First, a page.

Judge Blocks LA Law Requiring Government Contractors To Disclose NRA Ties

The right of individuals and businesses to partner with the National Rifle Association and secure government contracts was upheld in a stellar court victory earlier this week.

On Wednesday, a federal judge temporarily blocked a new Los Angeles law that went into effect in April and required potential city contractors to disclose any ties with the National Rifle Association, likely costing them the job.

According to Fox News, U.S. District Judge Stephen V. Wilson granted the injunction at the request of the NRA, who claimed that the law violates the right to free speech and equal protection.

The NRA first sued the city of Los Angeles last summer when the city determined that contracting with NRA-supporting businesses “undermines the city’s efforts to legislate and promote gun safety” and would lead “to more pro-gun advocacy, laxer gun laws, and inevitably more mass shootings,” according to Wilson.

“Even if this chain of logic was supported by fact,” Wilson continued, “the city is not permitted to restrict political speech as a means of achieving its goal of safer cities.”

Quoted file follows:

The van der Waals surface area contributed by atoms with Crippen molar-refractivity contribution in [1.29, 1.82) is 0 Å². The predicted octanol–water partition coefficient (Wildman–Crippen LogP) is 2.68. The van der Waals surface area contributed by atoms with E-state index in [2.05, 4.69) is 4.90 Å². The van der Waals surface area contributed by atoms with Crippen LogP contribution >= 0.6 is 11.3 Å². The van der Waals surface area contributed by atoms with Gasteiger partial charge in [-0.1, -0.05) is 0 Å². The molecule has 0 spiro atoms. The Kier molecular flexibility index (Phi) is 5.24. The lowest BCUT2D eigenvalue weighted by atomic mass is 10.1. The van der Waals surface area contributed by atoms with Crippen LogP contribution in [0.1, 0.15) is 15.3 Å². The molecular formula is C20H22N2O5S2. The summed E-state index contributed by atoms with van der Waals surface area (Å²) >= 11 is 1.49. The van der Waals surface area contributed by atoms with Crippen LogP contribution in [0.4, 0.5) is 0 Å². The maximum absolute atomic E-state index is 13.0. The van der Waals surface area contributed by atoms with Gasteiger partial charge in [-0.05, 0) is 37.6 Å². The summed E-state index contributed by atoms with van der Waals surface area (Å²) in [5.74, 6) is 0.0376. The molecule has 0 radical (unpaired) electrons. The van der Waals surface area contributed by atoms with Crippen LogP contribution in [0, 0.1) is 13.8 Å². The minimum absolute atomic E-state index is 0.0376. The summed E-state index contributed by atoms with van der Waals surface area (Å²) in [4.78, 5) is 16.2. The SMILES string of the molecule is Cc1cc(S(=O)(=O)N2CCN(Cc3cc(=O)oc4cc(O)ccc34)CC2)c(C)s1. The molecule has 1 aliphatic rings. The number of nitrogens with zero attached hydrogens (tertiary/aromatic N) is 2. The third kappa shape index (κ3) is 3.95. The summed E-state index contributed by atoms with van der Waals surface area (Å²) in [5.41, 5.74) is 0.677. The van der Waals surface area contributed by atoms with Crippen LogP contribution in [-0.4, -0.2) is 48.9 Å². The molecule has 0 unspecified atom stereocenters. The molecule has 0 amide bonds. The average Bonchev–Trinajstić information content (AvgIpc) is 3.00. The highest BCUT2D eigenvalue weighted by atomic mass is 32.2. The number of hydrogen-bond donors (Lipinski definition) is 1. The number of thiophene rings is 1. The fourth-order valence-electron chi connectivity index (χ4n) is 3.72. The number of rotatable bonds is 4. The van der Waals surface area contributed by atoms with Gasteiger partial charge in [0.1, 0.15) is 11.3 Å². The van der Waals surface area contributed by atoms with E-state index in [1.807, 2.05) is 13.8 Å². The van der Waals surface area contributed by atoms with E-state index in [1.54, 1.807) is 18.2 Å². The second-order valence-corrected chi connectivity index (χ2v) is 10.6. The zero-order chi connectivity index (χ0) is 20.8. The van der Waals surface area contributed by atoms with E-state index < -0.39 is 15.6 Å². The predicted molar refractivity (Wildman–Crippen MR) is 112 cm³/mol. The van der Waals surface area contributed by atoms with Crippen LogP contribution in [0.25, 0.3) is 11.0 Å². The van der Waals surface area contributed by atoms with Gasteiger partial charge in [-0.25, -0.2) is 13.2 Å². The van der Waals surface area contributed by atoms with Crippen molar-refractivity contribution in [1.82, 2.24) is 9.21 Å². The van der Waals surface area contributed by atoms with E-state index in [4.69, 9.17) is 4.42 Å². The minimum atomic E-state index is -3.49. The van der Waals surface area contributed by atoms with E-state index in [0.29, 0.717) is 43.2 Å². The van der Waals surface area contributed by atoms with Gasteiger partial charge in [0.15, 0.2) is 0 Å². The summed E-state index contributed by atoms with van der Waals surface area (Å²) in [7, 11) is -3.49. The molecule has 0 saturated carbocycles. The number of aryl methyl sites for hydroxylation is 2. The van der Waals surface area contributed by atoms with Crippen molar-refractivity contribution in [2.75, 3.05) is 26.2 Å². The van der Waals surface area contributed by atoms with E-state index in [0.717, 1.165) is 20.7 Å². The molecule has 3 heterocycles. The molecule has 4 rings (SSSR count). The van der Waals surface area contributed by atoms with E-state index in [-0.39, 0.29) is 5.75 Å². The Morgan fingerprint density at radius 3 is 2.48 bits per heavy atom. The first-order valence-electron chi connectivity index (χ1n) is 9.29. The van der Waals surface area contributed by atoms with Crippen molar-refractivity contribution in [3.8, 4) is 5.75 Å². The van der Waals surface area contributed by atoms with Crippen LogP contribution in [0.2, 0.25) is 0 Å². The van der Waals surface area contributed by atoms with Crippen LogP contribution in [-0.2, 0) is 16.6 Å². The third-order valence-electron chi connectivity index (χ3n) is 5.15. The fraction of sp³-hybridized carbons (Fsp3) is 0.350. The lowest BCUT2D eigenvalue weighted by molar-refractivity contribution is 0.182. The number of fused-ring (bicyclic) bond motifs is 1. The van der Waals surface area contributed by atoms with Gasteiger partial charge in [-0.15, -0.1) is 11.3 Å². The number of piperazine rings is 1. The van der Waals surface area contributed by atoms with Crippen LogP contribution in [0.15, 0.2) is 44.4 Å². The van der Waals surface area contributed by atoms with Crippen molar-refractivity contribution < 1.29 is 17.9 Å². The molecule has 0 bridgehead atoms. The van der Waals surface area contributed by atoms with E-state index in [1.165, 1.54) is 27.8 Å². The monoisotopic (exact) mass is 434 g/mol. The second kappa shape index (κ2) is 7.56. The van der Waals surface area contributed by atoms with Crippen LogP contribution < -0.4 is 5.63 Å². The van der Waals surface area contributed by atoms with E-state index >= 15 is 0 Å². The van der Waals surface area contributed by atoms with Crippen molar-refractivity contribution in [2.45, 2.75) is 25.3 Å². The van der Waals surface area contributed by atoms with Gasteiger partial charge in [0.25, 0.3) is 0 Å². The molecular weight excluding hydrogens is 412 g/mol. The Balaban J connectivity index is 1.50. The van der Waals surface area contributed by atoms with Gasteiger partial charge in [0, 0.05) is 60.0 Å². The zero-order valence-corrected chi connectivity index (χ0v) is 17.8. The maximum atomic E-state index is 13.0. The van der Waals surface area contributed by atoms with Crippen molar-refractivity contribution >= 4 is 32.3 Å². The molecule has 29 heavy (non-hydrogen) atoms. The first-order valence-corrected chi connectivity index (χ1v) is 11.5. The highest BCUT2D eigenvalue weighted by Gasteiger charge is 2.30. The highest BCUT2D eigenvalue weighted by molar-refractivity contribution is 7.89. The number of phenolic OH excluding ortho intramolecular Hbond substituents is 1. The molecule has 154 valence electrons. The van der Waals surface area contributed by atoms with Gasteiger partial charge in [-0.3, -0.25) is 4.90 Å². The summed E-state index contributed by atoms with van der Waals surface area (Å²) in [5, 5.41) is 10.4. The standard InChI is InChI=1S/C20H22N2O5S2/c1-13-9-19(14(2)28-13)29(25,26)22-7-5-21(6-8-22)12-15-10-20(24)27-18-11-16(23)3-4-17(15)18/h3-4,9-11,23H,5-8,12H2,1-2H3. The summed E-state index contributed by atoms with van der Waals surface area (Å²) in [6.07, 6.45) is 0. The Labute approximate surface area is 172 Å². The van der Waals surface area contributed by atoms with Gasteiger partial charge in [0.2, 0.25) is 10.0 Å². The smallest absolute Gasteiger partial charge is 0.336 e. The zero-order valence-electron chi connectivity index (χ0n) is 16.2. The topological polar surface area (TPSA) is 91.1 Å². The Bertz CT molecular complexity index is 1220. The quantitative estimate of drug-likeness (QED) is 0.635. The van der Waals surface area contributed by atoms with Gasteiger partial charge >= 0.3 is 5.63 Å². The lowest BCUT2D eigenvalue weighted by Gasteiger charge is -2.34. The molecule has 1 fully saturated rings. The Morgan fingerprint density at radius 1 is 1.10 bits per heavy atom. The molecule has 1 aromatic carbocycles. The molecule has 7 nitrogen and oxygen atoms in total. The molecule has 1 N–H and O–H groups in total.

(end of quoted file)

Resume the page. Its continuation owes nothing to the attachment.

In a statement announcing the lawsuit back in April, the NRA likened the ordinance to “modern day McCarthyism:”

The First Amendment acts to limit governments from demanding disclosure of political affiliations and associations. But the City’s recently adopted ordinance is nothing short of modern-day McCarthyism by attempting to silence opposing viewpoints. This is a dangerous position and a concern for everyone who values their rights to free speech and association.

“Politicians are free to disagree with the NRA’s pro-freedom, firearm safety, and self-reliance message, they are not free to censor it — as this ordinance would do when NRA supporters drop their NRA affiliations for fear of losing work from the City of Los Angeles because they get put on this ‘blacklist’ with the City of Los Angeles,” said Chuck Michel, a civil rights attorney and the president of the California Rifle and Pistol Association.

While the injunction temporarily halts any enforcement of the law, the case isn’t over yet. The judge removed Mayor Eric Garcetti and the city clerk as defendants in the lawsuit but is allowing it to proceed.

The city has the option of appealing the ruling, while the NRA can request that the injunction be made permanent.

This will be a crucial case to watch. Don’t take it for granted that such totalitarian legislation won’t find its way into your city.